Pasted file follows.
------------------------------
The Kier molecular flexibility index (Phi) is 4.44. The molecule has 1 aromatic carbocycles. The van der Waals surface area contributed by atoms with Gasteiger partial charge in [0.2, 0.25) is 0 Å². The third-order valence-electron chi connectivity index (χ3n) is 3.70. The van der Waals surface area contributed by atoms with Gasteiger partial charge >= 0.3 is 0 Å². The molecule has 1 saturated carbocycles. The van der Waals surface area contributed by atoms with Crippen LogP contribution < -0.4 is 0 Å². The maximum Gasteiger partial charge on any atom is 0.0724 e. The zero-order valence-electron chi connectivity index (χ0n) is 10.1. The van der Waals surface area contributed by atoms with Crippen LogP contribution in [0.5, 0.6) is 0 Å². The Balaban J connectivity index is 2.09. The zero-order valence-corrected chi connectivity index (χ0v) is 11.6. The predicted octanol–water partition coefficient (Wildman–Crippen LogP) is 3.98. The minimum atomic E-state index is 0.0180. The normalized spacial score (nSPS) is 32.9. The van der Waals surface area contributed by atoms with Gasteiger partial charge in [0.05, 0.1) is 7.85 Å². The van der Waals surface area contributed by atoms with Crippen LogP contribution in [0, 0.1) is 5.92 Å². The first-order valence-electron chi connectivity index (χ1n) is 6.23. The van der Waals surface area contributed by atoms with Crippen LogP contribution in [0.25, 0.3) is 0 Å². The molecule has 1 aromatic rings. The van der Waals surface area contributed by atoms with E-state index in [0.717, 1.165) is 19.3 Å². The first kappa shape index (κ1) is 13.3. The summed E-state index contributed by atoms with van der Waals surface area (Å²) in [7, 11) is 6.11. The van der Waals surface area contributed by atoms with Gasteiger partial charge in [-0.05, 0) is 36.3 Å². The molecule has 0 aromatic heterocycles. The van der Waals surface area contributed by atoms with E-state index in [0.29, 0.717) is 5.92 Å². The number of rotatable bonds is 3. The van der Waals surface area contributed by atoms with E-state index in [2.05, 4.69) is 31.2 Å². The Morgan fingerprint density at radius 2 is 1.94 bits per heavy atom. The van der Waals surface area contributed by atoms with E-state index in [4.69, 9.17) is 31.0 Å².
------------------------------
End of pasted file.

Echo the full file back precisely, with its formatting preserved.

The Kier molecular flexibility index (Phi) is 4.44. The molecule has 1 aromatic carbocycles. The van der Waals surface area contributed by atoms with Gasteiger partial charge in [0.2, 0.25) is 0 Å². The third-order valence-electron chi connectivity index (χ3n) is 3.70. The van der Waals surface area contributed by atoms with Gasteiger partial charge >= 0.3 is 0 Å². The molecule has 1 saturated carbocycles. The van der Waals surface area contributed by atoms with Crippen LogP contribution < -0.4 is 0 Å². The maximum Gasteiger partial charge on any atom is 0.0724 e. The zero-order valence-electron chi connectivity index (χ0n) is 10.1. The van der Waals surface area contributed by atoms with Crippen LogP contribution in [0.5, 0.6) is 0 Å². The Balaban J connectivity index is 2.09. The zero-order valence-corrected chi connectivity index (χ0v) is 11.6. The predicted octanol–water partition coefficient (Wildman–Crippen LogP) is 3.98. The minimum atomic E-state index is 0.0180. The normalized spacial score (nSPS) is 32.9. The van der Waals surface area contributed by atoms with Gasteiger partial charge in [0.05, 0.1) is 7.85 Å². The van der Waals surface area contributed by atoms with Crippen LogP contribution in [0, 0.1) is 5.92 Å². The first-order valence-electron chi connectivity index (χ1n) is 6.23. The van der Waals surface area contributed by atoms with Crippen LogP contribution in [0.25, 0.3) is 0 Å². The molecule has 1 aromatic rings. The van der Waals surface area contributed by atoms with E-state index in [0.717, 1.165) is 19.3 Å². The first kappa shape index (κ1) is 13.3. The summed E-state index contributed by atoms with van der Waals surface area (Å²) in [7, 11) is 6.11. The van der Waals surface area contributed by atoms with Gasteiger partial charge in [-0.05, 0) is 36.3 Å². The molecule has 0 aromatic heterocycles. The van der Waals surface area contributed by atoms with E-state index in [0.29, 0.717) is 5.92 Å². The number of rotatable bonds is 3. The van der Waals surface area contributed by atoms with E-state index in [2.05, 4.69) is 31.2 Å². The Morgan fingerprint density at radius 2 is 1.94 bits per heavy atom. The van der Waals surface area contributed by atoms with E-state index in [4.69, 9.17) is 31.0 Å².